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Supporting small businesses and entrepreneurs

There have been numerous articles on the scope of the economic challenges Bermuda will be facing over the next few years. As we move forward in the next phases of cautious reopening, there are obvious sectors that will require more support — in particular, hospitality, restaurants and the retail industries.

The Government, the business community as well as the newly formed Economic Advisory Committee will need to ensure that there is specific focus on supporting entrepreneurs and small businesses as part of the broader economic recovery plan, given that small businesses are engines of employment, job creation and economic diversification.

Historically, the Bermuda economy was built on a thriving entrepreneurial community adopted to the needs of the global and local markets. The same is true today. More than ever, small businesses and entrepreneurs can play a role in what will be a challenging economic recovery.

To underline the present importance of the small business and entrepreneurship sector, according to the 2018 Government Employment Survey, of the almost 4,000 businesses in Bermuda, 3,500 of them had nine employees or fewer, representing 87 per cent of established businesses. Another way to look at this is that only 2 per cent of businesses in Bermuda have more than 50 employees.

The vast majority of businesses in Bermuda can be classified as entrepreneurial. These firms will have borne the brunt of our prolonged recession before Covid-19 and are obviously further impacted by the pandemic.

As we are likely to see a significant increase in unemployment and dislocation over the next several months, there is every possibility that Bermudians will increasingly turn to creating start-ups and small businesses.

Bermuda has the infrastructure to support small businesses and entrepreneurs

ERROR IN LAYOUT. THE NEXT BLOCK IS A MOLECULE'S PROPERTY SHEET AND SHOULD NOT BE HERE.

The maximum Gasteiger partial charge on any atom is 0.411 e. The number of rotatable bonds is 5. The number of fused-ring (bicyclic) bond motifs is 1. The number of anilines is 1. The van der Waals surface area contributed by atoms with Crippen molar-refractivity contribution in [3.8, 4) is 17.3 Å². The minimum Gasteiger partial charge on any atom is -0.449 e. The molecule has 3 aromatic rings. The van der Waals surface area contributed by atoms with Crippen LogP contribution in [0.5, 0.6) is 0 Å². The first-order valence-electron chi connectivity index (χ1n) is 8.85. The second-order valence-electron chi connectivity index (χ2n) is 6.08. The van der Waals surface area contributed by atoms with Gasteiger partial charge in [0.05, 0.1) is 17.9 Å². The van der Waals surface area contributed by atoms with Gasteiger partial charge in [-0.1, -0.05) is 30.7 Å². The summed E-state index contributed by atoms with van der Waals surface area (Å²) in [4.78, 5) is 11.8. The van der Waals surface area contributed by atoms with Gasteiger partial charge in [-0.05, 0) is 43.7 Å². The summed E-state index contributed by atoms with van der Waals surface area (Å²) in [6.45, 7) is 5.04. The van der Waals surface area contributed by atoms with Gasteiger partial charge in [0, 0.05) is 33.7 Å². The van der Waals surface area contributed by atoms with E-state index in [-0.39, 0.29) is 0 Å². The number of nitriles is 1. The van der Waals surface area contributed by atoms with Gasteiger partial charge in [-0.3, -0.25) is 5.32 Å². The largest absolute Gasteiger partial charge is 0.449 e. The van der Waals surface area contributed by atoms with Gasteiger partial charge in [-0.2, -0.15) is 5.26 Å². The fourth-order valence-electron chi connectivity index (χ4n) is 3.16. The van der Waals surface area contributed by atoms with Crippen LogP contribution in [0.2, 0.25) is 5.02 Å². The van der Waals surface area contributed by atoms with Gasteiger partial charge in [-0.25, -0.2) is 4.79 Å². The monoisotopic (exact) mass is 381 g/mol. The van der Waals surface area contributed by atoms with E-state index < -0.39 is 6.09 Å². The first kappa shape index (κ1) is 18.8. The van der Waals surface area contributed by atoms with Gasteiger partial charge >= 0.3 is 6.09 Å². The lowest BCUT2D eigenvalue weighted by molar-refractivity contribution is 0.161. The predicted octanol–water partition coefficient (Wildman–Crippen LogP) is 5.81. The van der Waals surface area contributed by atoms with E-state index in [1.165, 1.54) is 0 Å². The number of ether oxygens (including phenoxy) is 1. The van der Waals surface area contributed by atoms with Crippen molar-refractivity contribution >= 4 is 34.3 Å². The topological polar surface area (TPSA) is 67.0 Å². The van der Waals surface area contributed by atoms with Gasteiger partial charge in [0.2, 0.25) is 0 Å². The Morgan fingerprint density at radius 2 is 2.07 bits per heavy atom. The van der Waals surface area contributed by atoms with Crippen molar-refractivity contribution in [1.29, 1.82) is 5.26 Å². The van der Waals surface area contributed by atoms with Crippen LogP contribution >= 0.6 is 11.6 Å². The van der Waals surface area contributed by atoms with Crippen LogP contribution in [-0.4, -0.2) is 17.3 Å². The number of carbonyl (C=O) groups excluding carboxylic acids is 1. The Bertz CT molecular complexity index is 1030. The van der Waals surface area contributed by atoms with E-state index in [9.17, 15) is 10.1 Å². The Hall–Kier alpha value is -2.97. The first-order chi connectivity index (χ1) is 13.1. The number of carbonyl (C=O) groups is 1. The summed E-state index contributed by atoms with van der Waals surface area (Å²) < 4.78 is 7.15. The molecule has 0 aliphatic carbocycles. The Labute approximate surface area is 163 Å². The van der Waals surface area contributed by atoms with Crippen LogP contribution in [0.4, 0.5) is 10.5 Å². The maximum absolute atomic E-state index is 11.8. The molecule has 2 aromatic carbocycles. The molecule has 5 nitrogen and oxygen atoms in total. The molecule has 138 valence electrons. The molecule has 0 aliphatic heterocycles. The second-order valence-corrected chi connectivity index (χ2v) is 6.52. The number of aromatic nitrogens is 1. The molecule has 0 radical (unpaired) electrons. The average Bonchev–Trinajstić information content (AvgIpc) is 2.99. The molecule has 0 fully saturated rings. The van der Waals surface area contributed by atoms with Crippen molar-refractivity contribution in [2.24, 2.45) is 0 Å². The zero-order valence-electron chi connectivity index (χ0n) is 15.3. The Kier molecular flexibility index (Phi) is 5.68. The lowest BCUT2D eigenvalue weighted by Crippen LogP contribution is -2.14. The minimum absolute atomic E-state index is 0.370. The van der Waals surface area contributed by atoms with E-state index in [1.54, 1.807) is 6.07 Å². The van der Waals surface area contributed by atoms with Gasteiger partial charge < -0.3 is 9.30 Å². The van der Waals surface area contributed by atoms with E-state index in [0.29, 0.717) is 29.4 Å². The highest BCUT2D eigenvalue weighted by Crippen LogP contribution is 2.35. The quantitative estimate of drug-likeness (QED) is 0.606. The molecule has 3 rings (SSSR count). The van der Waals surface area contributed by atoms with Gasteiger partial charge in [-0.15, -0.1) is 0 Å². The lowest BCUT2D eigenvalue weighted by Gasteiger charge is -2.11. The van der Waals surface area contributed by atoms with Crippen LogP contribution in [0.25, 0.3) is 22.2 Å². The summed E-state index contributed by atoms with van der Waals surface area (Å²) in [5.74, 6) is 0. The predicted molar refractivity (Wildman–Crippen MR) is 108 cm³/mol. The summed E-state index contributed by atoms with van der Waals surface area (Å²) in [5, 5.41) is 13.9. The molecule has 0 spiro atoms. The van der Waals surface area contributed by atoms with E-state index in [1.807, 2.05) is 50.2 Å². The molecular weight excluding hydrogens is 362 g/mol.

The good news is that Bermuda is fortunate to have two organisations specifically tailored to support small businesses and entrepreneurs — the Bermuda Economic Development Corporation and Ignite Bermuda. These organisations provide complementary and necessary services, and work in tandem.

The BEDC is funded primarily via government grant and provides a variety of education packages, toolboxes and events to small businesses. It also has an important role to play in enabling the financing of small businesses via loan guarantees, microloans and letters of credit. Importantly, the Government recently provided significant additional support to the BEDC through the expansion of the loan programmes.

Ignite, a registered charity, is funded privately and offers a full and comprehensive accelerator programme that provides in-depth education to entrepreneurs and companies as well a full mentor network and access to capital via private investors.

Ignite and the BEDC co-operate and complement each other both informally and formally — Erica Smith, the BEDC executive director, is on the Ignite board.

Both organisations have the ability to deliver support at scale. The BEDC over the years has assisted hundreds of entrepreneurs and small businesses. Ignite, operating only since March 2019 has supported about 170 entrepreneurs and small businesses to date. We have more than 80 entrepreneurs in our most recent cohort.

In spite of an increasingly polarised global and local community, there are many examples in Bermuda where diverse groups come together to create positive and sustainable outcomes. Ignite's relationship with the BEDC is a good example of what we can create when private and public entities work together in a complementary manner with a common purpose.

Within Ignite, we have diverse stakeholder groups consisting of financial sponsors, numerous volunteers, investors and a very wonderful cohort of entrepreneurs working together to help Bermudians to create jobs, financial self-sufficiency and a more diversified economy.

Importantly, the BEDC and Ignite have as their core mission the desire to create equal opportunities in Bermuda for those who historically have not had equal access to business education, mentoring and capital. Until this is addressed, we are a poorer society in every way.

Supporting entrepreneurs is only one of many steps we need to take, but it is an important segment of the economy for us to support in the months and years ahead. Small businesses have been the economic bedrock of Bermuda in our history and will continue to be an important engine for Bermuda in the future.

Ignite is now open for applications for a new cohort to commence in August/September. We invite the entrepreneurial community to apply to “Cohort 3” and to do our part with the economic and opportunity recovery for Bermuda.

Don Mackenzie, MBA, the chairman and owner of New Venture Holdings, is also chairman of Ignite. Applications for the new cohort should be made at www.ignitebermuda.com

Don Mackenzie, MBA, the chairman and owner of New Venture Holdings, is also chairman of Ignite. Applications for the new cohort should be made at www.ignitebermuda.com

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Published June 24, 2020 at 9:00 am (Updated June 24, 2020 at 9:29 am)

Supporting small businesses and entrepreneurs

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